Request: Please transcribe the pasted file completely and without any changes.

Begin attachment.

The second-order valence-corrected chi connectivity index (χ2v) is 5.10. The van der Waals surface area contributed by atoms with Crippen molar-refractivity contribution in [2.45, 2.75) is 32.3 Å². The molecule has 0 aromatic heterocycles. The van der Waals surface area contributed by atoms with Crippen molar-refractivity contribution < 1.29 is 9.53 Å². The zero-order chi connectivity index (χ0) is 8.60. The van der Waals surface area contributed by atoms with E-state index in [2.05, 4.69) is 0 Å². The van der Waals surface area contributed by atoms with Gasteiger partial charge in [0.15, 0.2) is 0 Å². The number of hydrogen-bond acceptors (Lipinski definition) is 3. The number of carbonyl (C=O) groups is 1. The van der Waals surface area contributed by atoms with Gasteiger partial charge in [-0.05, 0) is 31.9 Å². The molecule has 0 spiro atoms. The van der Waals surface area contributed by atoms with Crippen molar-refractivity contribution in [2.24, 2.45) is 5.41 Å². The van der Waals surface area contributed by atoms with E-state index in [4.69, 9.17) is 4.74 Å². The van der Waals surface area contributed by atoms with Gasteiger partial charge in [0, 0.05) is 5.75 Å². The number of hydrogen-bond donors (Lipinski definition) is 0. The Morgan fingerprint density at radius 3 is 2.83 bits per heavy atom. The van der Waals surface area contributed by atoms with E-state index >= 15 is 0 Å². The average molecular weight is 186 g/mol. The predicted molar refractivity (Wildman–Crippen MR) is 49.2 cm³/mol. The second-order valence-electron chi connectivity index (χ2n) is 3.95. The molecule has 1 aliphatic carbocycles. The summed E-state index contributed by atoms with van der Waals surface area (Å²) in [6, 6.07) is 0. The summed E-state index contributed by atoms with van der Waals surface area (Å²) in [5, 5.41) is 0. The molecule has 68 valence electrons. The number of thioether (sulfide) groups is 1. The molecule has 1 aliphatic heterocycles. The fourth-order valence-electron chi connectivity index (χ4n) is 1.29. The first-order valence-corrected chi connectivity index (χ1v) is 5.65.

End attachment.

The second-order valence-corrected chi connectivity index (χ2v) is 5.10. The van der Waals surface area contributed by atoms with Crippen molar-refractivity contribution in [2.45, 2.75) is 32.3 Å². The molecule has 0 aromatic heterocycles. The van der Waals surface area contributed by atoms with Crippen molar-refractivity contribution < 1.29 is 9.53 Å². The zero-order chi connectivity index (χ0) is 8.60. The van der Waals surface area contributed by atoms with E-state index in [2.05, 4.69) is 0 Å². The van der Waals surface area contributed by atoms with Gasteiger partial charge in [0.15, 0.2) is 0 Å². The number of hydrogen-bond acceptors (Lipinski definition) is 3. The number of carbonyl (C=O) groups is 1. The van der Waals surface area contributed by atoms with Gasteiger partial charge in [-0.05, 0) is 31.9 Å². The molecule has 0 spiro atoms. The van der Waals surface area contributed by atoms with Crippen molar-refractivity contribution in [2.24, 2.45) is 5.41 Å². The van der Waals surface area contributed by atoms with E-state index in [4.69, 9.17) is 4.74 Å². The van der Waals surface area contributed by atoms with Gasteiger partial charge in [0, 0.05) is 5.75 Å². The number of hydrogen-bond donors (Lipinski definition) is 0. The Morgan fingerprint density at radius 3 is 2.83 bits per heavy atom. The van der Waals surface area contributed by atoms with E-state index >= 15 is 0 Å². The average molecular weight is 186 g/mol. The predicted molar refractivity (Wildman–Crippen MR) is 49.2 cm³/mol. The second-order valence-electron chi connectivity index (χ2n) is 3.95. The molecule has 1 aliphatic carbocycles. The summed E-state index contributed by atoms with van der Waals surface area (Å²) in [6, 6.07) is 0. The summed E-state index contributed by atoms with van der Waals surface area (Å²) in [5, 5.41) is 0. The molecule has 68 valence electrons. The number of thioether (sulfide) groups is 1. The molecule has 1 aliphatic heterocycles. The fourth-order valence-electron chi connectivity index (χ4n) is 1.29. The first-order valence-corrected chi connectivity index (χ1v) is 5.65.